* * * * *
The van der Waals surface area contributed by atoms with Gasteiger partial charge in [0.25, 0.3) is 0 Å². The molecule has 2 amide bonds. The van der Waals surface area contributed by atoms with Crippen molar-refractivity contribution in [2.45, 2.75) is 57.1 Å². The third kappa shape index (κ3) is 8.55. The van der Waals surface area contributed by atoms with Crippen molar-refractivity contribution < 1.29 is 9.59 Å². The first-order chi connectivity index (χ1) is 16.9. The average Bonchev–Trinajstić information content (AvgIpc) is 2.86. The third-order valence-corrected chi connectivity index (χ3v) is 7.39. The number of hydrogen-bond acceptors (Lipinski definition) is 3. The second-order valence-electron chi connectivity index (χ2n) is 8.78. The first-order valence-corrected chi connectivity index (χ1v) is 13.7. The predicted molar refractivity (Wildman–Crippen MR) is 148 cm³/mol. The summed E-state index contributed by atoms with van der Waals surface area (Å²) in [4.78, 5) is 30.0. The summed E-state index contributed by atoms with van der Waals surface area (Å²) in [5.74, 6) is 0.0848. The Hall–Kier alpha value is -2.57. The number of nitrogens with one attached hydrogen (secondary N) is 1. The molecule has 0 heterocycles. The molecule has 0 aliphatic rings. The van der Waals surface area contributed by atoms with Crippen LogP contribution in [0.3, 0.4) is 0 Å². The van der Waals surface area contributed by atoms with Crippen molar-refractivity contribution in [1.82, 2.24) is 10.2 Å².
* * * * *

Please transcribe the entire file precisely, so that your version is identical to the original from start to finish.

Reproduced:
The van der Waals surface area contributed by atoms with Gasteiger partial charge in [0.25, 0.3) is 0 Å². The molecule has 2 amide bonds. The van der Waals surface area contributed by atoms with Crippen molar-refractivity contribution in [2.45, 2.75) is 57.1 Å². The third kappa shape index (κ3) is 8.55. The van der Waals surface area contributed by atoms with Crippen molar-refractivity contribution < 1.29 is 9.59 Å². The first-order chi connectivity index (χ1) is 16.9. The average Bonchev–Trinajstić information content (AvgIpc) is 2.86. The third-order valence-corrected chi connectivity index (χ3v) is 7.39. The number of hydrogen-bond acceptors (Lipinski definition) is 3. The second-order valence-electron chi connectivity index (χ2n) is 8.78. The first-order valence-corrected chi connectivity index (χ1v) is 13.7. The predicted molar refractivity (Wildman–Crippen MR) is 148 cm³/mol. The summed E-state index contributed by atoms with van der Waals surface area (Å²) in [4.78, 5) is 30.0. The summed E-state index contributed by atoms with van der Waals surface area (Å²) in [5.74, 6) is 0.0848. The Hall–Kier alpha value is -2.57. The number of nitrogens with one attached hydrogen (secondary N) is 1. The molecule has 0 heterocycles. The molecule has 0 aliphatic rings. The van der Waals surface area contributed by atoms with Crippen LogP contribution in [0.3, 0.4) is 0 Å². The van der Waals surface area contributed by atoms with Crippen molar-refractivity contribution in [1.82, 2.24) is 10.2 Å².